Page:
The advertising watchdog has defended its failure to act on anti-abortion ads which have been branded as "offensive and inaccurate".
The ASAI said it is constitutionally prevented from taking any action against them which could constitute a breach of freedom of speech.
It is to carry out a review of the remit later this year which, according to Mr Rabbitte, "offers all stakeholders the opportunity to engage with them on this difficult issue".
The authority said it has received over 100 complaints about the ads, which show images of young, distraught women and foetuses.
They carry slogans such as "Abortion tears her life apart" and "There’s always a better answer", with the word "always" underlined.
The ASAI’s chief executive, Frank Goodman, said people have expressed frustration that they have not been able to do anything about the adverts.
"It’s not a matter of ducking, we just don’t have any option of looking at it," he said.
"We have a particular remit and the legal advice is we can’t go outside that."
The authority is independent of the Government and was set up and financed by the advertising industry. Its remit does not extend beyond commercial advertising because to do so could constitute a breach of freedom of expression.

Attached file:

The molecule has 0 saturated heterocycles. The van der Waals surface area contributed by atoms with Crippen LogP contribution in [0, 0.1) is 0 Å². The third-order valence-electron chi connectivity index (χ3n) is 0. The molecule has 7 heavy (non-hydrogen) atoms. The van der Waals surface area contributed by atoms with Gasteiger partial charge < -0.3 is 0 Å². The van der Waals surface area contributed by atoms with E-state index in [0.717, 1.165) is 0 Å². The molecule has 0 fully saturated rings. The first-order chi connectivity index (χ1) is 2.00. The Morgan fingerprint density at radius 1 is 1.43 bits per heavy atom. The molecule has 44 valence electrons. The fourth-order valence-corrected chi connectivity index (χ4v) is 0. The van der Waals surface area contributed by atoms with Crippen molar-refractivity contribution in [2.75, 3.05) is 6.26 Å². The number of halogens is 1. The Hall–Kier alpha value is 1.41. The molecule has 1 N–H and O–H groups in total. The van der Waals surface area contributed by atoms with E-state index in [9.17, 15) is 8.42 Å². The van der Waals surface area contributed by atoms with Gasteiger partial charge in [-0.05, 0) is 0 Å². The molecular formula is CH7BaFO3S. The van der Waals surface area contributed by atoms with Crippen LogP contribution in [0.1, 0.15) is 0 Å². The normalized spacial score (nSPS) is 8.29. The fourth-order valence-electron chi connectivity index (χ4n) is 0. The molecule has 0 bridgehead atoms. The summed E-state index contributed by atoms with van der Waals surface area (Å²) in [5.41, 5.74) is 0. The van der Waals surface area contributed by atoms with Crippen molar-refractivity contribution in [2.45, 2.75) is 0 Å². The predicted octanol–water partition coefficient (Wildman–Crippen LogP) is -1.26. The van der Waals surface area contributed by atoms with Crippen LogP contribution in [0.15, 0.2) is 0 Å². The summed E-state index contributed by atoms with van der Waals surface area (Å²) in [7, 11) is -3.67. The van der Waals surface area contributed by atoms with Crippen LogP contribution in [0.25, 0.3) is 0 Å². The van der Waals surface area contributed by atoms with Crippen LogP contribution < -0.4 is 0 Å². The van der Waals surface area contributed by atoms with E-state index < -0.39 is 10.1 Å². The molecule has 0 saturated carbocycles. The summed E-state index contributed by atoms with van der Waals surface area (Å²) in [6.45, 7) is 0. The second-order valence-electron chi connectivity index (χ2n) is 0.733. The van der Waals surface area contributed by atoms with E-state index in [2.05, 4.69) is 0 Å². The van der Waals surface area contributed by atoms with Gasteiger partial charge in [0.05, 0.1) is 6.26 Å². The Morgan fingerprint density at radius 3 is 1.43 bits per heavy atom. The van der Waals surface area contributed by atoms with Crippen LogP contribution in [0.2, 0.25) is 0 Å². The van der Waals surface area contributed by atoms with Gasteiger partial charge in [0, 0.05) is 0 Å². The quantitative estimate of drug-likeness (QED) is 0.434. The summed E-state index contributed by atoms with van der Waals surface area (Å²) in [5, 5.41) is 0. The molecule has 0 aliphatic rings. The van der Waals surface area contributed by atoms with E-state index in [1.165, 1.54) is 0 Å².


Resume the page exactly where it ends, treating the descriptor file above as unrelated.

"We would be subject to judicial review if we acted outside the rules," said Mr Goodman.
Mr Rabbitte’s office has received about 10 letters in recent weeks complaining about the ads — some from Oireachtas members.
He has responded by saying that people should address their concerns to the Department of Health.
Labour Senator Ivana Bacik recently told the Seanad there needed to be an expansion of the remit of the ASAI so it could consider complaints about the type of advertising currently on display by Youth Defence.
"My concern is that there doesn’t appear to be any way for people to complain," Ms Bacik said.
"So I have written to the minister asking can we establish a route of complaint for individuals about these ads."
Socialist Party TD Clare Daly has also asked Mr Rabbitte to deal with what she described as "highly offensive and inaccurate youth defence advertisements".
Mr Rabbitte responded that his department "has informally raised the question of remit with the ASAI".
He said: "I am informed that they had considered the matter at an earlier juncture but decided against any attempt to extend their remit to cover non-commercial advertising on the grounds that any such measure could raise profound constitutional and freedom of expression issues."
"I understand that the ASAI intend to review their remit later this year, which offers all stake-holders the opportunity to engage with them on this difficult issue," Mr Rabbitte added.